Background: Between 2014 and 2015 a second National Food Consumption Survey was conducted in Belgium in order to evaluate the habitual food consumption in the general Belgian population and to compare it with food-based dietary guidelines (FBDG) and results of the 2004 Food Consumption Survey.
Methods: A representative sample of the Belgian population was randomly selected from the National Population Register following a multistage stratified sampling procedure. Information on dietary intake was collected from 3146 subjects between 3 and 64 year old through two non-consecutive 24-hour dietary recalls using GloboDiet®. In addition, a self-administered food frequency questionnaire was completed. The distribution of habitual food consumptions and proportion of persons who did not meet the recommendations were estimated with SPADE.
Results: For most of food groups analysed, the habitual consumption did not comply with FBDG. The consumption of nutrient-poor and energy-dense foods (e.g. alcohol, soft drinks and snacks) was excessive (35% of total energy intake), while the consumption of most other food groups was below the minimum recommended. A large majority of the population had an inadequate consumption of dairy products (98%), vegetables (95%), fruit (91%), potatoes, rice and pasta (88%) bread and cereals (83%) and water and sugar-free drinks (73%). Males had higher consumption of most food groups than females, thereby complying more often with FBDG. For all food groups, except dairy products and fruit, the consumption increased with age. The proportion of individuals meeting FBDG was the highest among young children (3-5 years) and the worst among adolescents aged 14-17 years old. Habitual consumption remained stable between 2004 and 2014 in the population aged 15-64 years old for all food groups except for increased consumption of water and sugar-free drinks (1180 to 1289 g/d) and decreased consumption of spreadable and cooking fat (27 to 19 g/d), red meat (34 to 25 g/d) and bread and cereals (173 to 142 g/d).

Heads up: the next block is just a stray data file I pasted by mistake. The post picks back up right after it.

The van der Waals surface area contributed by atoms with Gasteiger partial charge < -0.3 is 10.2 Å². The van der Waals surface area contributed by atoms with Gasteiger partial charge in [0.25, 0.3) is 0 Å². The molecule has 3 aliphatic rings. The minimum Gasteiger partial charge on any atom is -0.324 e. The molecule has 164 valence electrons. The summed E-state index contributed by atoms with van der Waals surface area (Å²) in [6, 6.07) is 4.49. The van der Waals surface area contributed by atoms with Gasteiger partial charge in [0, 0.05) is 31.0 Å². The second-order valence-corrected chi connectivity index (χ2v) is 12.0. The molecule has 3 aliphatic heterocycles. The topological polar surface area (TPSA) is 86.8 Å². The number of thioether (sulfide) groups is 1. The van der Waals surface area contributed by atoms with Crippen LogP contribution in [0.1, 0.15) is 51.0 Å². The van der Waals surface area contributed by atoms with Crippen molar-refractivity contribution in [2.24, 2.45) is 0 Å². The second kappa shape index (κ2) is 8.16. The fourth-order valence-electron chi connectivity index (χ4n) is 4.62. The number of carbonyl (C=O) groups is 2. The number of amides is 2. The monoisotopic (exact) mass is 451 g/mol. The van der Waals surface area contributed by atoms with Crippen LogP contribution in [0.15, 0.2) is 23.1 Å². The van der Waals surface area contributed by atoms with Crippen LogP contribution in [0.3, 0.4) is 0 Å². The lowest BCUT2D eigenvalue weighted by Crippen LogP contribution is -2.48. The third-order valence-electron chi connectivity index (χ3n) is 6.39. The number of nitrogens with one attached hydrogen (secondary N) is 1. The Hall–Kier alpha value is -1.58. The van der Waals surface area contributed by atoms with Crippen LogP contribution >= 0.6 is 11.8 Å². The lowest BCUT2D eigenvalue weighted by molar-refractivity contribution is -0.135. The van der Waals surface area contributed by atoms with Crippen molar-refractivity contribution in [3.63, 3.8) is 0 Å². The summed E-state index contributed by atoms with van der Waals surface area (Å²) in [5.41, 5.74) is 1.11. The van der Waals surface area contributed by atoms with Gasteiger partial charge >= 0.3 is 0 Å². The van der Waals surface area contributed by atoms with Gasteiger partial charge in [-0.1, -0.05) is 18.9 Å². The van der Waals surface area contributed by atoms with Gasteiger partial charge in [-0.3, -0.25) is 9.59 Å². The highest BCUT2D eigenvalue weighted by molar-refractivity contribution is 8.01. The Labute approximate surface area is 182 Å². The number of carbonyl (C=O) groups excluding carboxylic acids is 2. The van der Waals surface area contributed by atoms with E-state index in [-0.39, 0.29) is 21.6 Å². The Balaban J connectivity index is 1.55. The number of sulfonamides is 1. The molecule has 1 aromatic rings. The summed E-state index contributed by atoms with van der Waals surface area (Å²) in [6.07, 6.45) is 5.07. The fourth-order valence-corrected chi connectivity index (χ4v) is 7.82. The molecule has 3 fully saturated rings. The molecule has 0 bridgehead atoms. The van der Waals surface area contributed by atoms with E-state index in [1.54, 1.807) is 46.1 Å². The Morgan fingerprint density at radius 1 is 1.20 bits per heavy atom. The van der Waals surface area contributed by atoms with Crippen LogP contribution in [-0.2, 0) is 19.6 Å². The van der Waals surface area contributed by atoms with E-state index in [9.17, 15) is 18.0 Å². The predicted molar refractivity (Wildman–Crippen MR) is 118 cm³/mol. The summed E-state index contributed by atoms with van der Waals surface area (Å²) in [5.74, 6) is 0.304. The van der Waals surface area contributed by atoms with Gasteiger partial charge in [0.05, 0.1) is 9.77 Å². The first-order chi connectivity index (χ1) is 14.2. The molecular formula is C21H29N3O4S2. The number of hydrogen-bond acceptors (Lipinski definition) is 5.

Conclusions: The habitual food consumption of the Belgian population (3-64 years) in 2014-2015 deviates largely from FBDG, particularly among adolescents aged between 14 and 17 years old. Few improvements were observed between 2004 and 2014 in the population between 15 and 64 years old. Further efforts are therefore necessary to improve dietary habits in Belgium, in order to prevent and reduce diet-related diseases.